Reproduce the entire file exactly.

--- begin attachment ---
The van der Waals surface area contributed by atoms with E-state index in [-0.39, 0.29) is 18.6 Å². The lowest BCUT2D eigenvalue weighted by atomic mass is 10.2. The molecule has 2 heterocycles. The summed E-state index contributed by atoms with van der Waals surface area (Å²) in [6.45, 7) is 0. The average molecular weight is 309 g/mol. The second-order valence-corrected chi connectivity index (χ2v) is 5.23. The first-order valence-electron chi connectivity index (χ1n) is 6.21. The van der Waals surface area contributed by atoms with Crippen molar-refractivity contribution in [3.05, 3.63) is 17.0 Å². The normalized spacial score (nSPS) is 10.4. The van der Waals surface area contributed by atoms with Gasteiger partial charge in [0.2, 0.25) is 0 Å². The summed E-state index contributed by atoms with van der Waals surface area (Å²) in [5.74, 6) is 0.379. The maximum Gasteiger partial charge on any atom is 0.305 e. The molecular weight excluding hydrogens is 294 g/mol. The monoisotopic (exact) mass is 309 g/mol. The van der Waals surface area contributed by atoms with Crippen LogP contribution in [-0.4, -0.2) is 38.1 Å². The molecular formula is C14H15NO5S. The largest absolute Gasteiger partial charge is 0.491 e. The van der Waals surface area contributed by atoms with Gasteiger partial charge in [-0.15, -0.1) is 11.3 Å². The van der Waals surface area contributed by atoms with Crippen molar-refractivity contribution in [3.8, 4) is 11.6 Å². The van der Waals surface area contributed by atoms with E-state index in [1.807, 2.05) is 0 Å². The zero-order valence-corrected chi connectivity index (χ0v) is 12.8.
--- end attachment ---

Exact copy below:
The van der Waals surface area contributed by atoms with E-state index in [-0.39, 0.29) is 18.6 Å². The lowest BCUT2D eigenvalue weighted by atomic mass is 10.2. The molecule has 2 heterocycles. The summed E-state index contributed by atoms with van der Waals surface area (Å²) in [6.45, 7) is 0. The average molecular weight is 309 g/mol. The second-order valence-corrected chi connectivity index (χ2v) is 5.23. The first-order valence-electron chi connectivity index (χ1n) is 6.21. The van der Waals surface area contributed by atoms with Crippen molar-refractivity contribution in [3.05, 3.63) is 17.0 Å². The normalized spacial score (nSPS) is 10.4. The van der Waals surface area contributed by atoms with Gasteiger partial charge in [0.2, 0.25) is 0 Å². The summed E-state index contributed by atoms with van der Waals surface area (Å²) in [5.74, 6) is 0.379. The maximum Gasteiger partial charge on any atom is 0.305 e. The molecular weight excluding hydrogens is 294 g/mol. The monoisotopic (exact) mass is 309 g/mol. The van der Waals surface area contributed by atoms with Crippen LogP contribution in [-0.4, -0.2) is 38.1 Å². The molecular formula is C14H15NO5S. The largest absolute Gasteiger partial charge is 0.491 e. The van der Waals surface area contributed by atoms with Gasteiger partial charge in [-0.15, -0.1) is 11.3 Å². The van der Waals surface area contributed by atoms with Crippen molar-refractivity contribution in [3.8, 4) is 11.6 Å². The van der Waals surface area contributed by atoms with E-state index in [1.807, 2.05) is 0 Å². The zero-order valence-corrected chi connectivity index (χ0v) is 12.8.